Statement by Nigel Ray, Executive Director for Nauru and Anna Park, Advisor to Executive Director January 22, 2020

2019 Article IV Consultation-Press Release; Staff Report; and Statement by the Executive Director for the Republic of Nauru


2019 Article IV Consultation-Press Release; Staff Report; and Statement by the Executive Director for the Republic of Nauru

Nauru is the world’s smallest island nation with a population of around 12,500, on an island of 21 square km, located 40 km south of the equator, in the Pacific Ocean. The nearest neighbor is 300 km away. As a result, lack of scale and remoteness pose challenges for economic growth and development. Nauru’s sources of revenue are narrow and uncertain. Phosphate mining activity has underpinned incomes since the early 1900s but is reaching the end of its economic life, while fees from fishing licenses can be volatile. The island’s central plateau has been heavily mined, and the population is concentrated around the narrow coastal fringe, increasing vulnerability to climate change. Limited land availability contributes to a reliance on imported food and high incidence of non-communicable diseases.

Despite these challenges, progress is being made with the support of development partners. The establishment of a new Nauru Trust Fund is supporting fiscal sustainability by saving windfall income and investing it in a trust that will generate revenue to support future generations. Reforms at the Nauru Utility Corporation have improved the reliability of water and electricity provision. Important infrastructure projects, like the construction of a new port and undersea cable project, will encourage increased trade and economic activity. Banking services were re-established in 2015 (after almost 15 years without a functioning bank), and almost all adults now have access to a bank account. Improving school attendance and education and health outcomes is a priority for the government.

The authorities agree with staff’s analysis and near-term outlook, and with the broad thrust of the advice. Nauru joined the IMF in 2016 and this is its second Article IV consultation. The authorities value the advice and technical assistance received from the Fund and look forward to further constructive engagement in future. They also welcome the coordination between IMF staff and the Asian Development Bank, who were invited to join relevant meetings, facilitating knowledge sharing and making best use of the authorities’ time.

Economic diversification and sustainable development

The authorities agree that broadening Nauru’s sources of income is a key policy priority. But lack of scale, remoteness, limited arable land, the physical environment and infrastructure and capacity constraints pose challenges for economic diversification. Continued progress in this area requires ongoing support and technical assistance from donors and partners. The authorities would welcome further practical policy advice from the Fund on potential avenues for diversification. The authorities agree that private sector development may have a role to play and are open to reassessing measures that act as barriers to private sector growth. Nauru faces challenges associated with climate change and, with the support of development partners, work is underway on mitigation and adaptation measures.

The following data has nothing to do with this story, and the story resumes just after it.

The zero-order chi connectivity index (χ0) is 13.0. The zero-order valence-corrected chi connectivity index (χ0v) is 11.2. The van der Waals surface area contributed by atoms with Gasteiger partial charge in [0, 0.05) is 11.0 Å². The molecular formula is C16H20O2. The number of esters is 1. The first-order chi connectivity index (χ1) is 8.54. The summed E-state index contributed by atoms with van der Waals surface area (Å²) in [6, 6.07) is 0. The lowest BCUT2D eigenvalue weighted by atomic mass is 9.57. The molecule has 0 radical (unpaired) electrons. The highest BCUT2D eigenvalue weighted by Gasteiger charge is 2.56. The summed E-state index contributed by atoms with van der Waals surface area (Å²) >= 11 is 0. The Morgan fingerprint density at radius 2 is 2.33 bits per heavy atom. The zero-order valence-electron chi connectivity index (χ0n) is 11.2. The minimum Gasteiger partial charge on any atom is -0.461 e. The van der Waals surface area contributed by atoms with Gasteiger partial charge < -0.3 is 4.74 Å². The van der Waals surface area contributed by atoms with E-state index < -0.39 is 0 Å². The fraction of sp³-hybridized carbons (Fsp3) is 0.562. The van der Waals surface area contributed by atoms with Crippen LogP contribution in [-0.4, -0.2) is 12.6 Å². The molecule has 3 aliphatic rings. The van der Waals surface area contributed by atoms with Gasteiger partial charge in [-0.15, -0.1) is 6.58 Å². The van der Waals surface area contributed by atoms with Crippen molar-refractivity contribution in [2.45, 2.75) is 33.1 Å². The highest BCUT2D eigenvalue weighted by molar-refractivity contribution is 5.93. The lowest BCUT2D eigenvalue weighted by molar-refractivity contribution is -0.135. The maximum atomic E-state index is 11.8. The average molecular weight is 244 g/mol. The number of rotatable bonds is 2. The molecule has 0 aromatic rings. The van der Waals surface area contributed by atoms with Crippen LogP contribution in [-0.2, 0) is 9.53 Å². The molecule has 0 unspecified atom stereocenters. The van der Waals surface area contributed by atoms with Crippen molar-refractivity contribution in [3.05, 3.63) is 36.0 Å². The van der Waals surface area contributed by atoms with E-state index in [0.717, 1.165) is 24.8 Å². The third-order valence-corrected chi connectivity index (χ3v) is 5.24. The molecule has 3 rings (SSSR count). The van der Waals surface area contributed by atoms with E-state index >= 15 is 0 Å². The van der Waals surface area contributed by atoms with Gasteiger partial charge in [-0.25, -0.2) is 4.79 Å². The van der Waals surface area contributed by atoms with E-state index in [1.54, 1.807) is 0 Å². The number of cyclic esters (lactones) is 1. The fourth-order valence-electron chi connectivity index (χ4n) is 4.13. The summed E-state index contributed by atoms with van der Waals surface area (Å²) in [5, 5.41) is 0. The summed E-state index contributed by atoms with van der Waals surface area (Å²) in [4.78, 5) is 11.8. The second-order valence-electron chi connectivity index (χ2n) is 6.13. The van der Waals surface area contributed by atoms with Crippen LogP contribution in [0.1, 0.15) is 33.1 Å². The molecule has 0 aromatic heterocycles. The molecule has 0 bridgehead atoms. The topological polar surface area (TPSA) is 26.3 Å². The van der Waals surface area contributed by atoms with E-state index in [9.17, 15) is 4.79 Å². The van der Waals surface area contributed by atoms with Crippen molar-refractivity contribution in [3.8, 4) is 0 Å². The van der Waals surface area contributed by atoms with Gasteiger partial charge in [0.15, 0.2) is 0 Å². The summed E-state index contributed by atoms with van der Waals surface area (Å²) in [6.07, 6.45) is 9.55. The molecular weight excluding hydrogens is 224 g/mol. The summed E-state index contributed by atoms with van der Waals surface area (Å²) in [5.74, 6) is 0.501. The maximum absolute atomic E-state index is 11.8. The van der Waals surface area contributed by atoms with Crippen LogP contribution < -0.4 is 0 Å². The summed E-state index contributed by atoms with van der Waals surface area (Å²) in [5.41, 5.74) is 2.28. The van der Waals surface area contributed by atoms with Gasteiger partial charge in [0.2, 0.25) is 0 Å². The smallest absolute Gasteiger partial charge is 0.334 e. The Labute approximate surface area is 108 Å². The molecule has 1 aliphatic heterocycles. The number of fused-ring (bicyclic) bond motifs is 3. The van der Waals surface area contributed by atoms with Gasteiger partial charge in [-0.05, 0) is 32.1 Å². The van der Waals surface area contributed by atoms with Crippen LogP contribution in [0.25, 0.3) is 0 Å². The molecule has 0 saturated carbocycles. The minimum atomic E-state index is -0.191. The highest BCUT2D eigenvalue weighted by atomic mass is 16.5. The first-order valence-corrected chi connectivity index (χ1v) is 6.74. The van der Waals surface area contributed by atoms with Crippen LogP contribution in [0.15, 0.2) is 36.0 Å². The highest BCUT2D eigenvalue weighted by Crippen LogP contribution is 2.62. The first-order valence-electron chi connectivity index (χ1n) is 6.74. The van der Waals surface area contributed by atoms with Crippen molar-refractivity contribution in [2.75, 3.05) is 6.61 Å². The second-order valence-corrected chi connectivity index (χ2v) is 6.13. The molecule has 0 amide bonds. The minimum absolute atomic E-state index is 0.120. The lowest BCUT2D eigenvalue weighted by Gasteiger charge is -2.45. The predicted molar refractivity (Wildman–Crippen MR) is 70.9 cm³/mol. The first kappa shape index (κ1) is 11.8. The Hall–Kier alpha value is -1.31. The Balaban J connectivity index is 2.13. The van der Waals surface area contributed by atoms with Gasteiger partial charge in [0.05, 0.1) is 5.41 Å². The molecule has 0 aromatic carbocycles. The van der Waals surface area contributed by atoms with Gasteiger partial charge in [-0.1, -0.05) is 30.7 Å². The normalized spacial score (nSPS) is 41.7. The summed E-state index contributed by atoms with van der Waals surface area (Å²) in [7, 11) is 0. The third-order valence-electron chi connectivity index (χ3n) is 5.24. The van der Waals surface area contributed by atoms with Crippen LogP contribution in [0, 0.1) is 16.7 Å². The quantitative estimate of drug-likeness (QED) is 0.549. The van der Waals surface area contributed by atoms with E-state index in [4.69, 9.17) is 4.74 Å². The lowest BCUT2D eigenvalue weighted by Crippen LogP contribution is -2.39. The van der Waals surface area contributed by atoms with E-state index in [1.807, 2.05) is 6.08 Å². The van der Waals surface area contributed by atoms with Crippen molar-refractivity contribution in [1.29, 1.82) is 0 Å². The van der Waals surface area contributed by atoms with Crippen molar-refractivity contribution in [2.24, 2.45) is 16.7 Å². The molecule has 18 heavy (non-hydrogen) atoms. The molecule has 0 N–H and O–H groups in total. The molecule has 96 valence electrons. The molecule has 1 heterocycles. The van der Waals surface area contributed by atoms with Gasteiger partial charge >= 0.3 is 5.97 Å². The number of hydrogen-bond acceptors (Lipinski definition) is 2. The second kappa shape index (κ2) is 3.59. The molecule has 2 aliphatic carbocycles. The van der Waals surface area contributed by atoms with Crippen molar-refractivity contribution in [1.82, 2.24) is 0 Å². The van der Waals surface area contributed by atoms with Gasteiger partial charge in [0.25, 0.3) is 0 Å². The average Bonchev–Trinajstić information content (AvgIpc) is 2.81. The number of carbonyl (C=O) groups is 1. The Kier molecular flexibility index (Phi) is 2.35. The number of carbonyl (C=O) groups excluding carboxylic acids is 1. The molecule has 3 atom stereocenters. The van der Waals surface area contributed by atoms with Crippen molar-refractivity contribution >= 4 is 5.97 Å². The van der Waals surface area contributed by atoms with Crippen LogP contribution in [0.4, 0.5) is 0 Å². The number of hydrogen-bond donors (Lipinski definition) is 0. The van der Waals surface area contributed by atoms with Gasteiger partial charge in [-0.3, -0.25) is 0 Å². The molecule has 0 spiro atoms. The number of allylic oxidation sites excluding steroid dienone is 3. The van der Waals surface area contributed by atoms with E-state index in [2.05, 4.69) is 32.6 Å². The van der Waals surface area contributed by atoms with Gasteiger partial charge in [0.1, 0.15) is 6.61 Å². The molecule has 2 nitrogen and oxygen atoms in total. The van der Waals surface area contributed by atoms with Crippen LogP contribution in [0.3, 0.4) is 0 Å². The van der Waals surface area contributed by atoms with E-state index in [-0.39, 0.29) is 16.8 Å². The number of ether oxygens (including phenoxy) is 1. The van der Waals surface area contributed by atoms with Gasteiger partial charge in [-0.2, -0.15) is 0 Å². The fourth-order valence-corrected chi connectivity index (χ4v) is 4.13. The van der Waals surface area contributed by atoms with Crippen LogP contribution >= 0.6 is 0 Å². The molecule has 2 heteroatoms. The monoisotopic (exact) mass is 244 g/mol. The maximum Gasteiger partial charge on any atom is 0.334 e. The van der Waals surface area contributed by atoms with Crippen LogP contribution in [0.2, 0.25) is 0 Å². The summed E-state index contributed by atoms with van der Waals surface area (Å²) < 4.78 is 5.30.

Prudent and sustainable fiscal management

The authorities welcome the IMF’s analysis of the fiscal position and will carefully consider the advice to ensure sustainability in the next budget. They understand that if revenues were to fall sharply, there would be a need to adjust spending. Strengthening revenues is also a priority. The authorities agree that any new revenue measures would need to be carefully designed and communicated in a context where most Nauruan citizens have not previously had to pay taxes. Strengthening revenue administration and compliance will also play a role, and ongoing IMF technical assistance in this area is appreciated.

The authorities are committed to maintaining fiscal discipline while making necessary investments in productive and social sectors. Under Nauru’s fiscal framework, the budget balance must be positive and sufficiently large to meet the annual Trust Fund contribution. The authorities are also committed to maintaining a cash buffer for liquidity management purposes. The authorities will carefully consider staff advice to limit use of supplementary budgets but note that some flexibility in the framework is appropriate to respond to large and unpredictable variations, given the narrow revenue base. On debt management, the authorities are mindful of the need to take steps towards ensuring future debt sustainability by reconciling and resolving legacy debts.

Enhancing governance

The authorities are committed to improving public financial management to enhance fiscal discipline and improve the quality of public spending. The online publication of fiscal documents has been an important step forward, and work is underway to improve the quality of fiscal data. The authorities agree that some state-owned enterprises could pose fiscal risks and plan to progress public enterprise reforms and establish a new SOE monitoring unit. The authorities are also working to strengthen Nauru’s AML/CFT framework; preparations are underway for the 2022 APG-FATF Mutual Evaluation.